Sustainable in What Way?

Regardless of what the packaging is made from, sustainable or not, it must be manufactured somehow. Factories and product companies often must use a great deal of energy and fossil fuels to create them. Finding a balance with the push-and-pull of sustainable, effective packaging products presents a challenge to many companies. Composting packages may break down within a few years, rather than hundreds, but often don’t keep produce as fresh as plastic. Wood packaging may be reusable, but where is the wood sourced from, recycled wood, or a forest? Sustainability does not refer solely to the use of the packaging, but its entire cycle, from its origins to its eventual breakdown.


Innovative Alternatives

Produce companies recognizing the environmental hardship at hand are developing new and sustainable packaging alternatives, and food waste solutions, to promote positive change and ethical manufacturing. Mainstream use and development of these new and improved methods will make a difference not just for the planet, but for the fundamentals of product distribution. A few examples of more environmentally friendly innovations in packaging and waste reduction in fruit and vegetable production are as follows:


Eco Pack

Initially developed in 2008, Eco Pack involves a system of customizable plastic frames and protective plastic sheathing.

With these, producers can build reusable cartons explicitly designed with their product in mind. Additionally, this system of packaging promises efficient and dynamic packaging solutions, reducing overall costs of packaging and transportation.


Pressed Wood Packing

Both attractive and reusable pressed wood packaging provide the flexibility and versatility of cardboard with a bonus of resiliency and durability. These packages save space and are easy to transport due to their simple, collapsible assembly.

Additionally, consumer trust in the product increases with the use of pressed wood. The packaging is attractive and has a premium feel to it. As aforementioned, this is a crucial factor in marketing produce.


X-tend Iceless Packaging

Rather than using ice to keep produce fresh, X-tend Iceless provides an alternative to maintaining foods cold during transportation.

The products are kept fresh with a unique airtight sealing design. Not only does this eliminate the need for ice, saving water: it promotes food safety by preventing moist, bacteria-encouraging environments from developing in the produce.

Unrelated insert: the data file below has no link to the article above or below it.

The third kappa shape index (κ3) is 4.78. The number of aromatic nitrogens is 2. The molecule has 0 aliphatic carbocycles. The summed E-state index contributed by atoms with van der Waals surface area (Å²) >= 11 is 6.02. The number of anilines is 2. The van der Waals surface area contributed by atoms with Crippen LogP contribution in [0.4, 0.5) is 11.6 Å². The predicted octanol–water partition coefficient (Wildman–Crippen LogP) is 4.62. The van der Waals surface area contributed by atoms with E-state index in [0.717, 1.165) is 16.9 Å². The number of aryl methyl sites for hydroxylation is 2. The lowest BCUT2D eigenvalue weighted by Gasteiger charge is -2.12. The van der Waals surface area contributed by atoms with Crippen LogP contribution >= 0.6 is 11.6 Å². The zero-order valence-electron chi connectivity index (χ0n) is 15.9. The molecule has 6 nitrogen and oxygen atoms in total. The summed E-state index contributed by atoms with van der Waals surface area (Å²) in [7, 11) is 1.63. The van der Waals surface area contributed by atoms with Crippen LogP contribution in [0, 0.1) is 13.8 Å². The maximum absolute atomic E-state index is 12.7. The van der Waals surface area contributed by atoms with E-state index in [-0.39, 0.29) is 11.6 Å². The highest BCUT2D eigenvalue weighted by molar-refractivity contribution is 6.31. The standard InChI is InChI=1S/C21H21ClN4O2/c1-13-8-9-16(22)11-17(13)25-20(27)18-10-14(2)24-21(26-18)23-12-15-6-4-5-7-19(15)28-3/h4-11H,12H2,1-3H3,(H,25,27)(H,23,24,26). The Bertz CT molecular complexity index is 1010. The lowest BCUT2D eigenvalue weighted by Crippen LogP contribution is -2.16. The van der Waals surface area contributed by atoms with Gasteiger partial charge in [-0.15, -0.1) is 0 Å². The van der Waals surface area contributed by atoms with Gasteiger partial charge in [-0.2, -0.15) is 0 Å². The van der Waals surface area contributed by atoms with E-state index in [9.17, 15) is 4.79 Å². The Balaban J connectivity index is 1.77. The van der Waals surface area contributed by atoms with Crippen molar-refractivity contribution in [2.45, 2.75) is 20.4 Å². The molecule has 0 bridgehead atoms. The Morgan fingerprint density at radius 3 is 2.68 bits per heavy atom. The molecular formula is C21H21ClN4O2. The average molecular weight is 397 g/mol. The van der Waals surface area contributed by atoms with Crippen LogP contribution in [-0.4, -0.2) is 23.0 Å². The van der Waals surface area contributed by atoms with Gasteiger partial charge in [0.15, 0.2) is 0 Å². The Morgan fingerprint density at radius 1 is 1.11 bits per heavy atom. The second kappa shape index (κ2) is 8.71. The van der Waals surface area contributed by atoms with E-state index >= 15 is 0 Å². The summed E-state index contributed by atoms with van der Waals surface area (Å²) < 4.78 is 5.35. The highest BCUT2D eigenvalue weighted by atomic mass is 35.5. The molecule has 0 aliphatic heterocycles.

Casein, Seaweed, and Other Food Wraps

The USDA has developed a food wrap with casein, a milk protein. This wrap is not only compostable; it’s edible. It serves the purpose of plastic wrap with cheese, bread, and meat.


Japan has developed seaweed food wrap. Innovative alternatives to plastic wrap like this may eradicate the need for traditional cling wrap in produce protection, reducing carbon footprints, and promoting positive environmental practices.


The Rotten Fruit Box

This company produces freeze-dried fruits in bulk. Unlike other producers, they make their products from wasted fruits on farms. A great deal of produce ends up on the ground and is never used, resulting in water waste, pointlessly spent resources, and lost money.


The Rotten Fruit Box saves these fruits and uses them to create a well-preserved, healthy snack. Produce retailers may look at this example and build programs of their own to reduce the needless food waste that occurs daily.


Return and Refill Programs

Some models for sustainable packaging can be found by looking back in time, even 30 years. Glass, hard plastic, and wooden packaging that can be returned, washed, and refilled used to be the norm. Some consumers have already demonstrated their willingness to be a part of such programs with organic milk bottle return programs, and even alcohol bottle returns.

Pilot projects like the Fresh to Go program in North Carolina, where customers are given hard plastic containers to fill with take out food that can be returned to the city to be washed and reused, are a great step in re-adopting this more sustainable cycle.



A shift in environmental awareness and steps towards sustainability begins with a mindset change in all levels of production. Packaging is an intrinsic part of the agriculture production cycle. Evolving and proceeding with fundamental changes to these processes requires teamwork and dedication in all areas.

However, these shifts do not end with corporations and farms. The individual consumer must make a choice. A mindset change of food and all it comes with, packaging and all, must take place in all homes. Government regulations are needed to help incentivize and mandate more sustainable production practices. The responsibility lies in every member of the process. The entire life cycle of produce must be considered. A collaboration between government, corporations, and consumers must be shaped to create a genuinely sustainable cycle of producing, packaging, and consuming.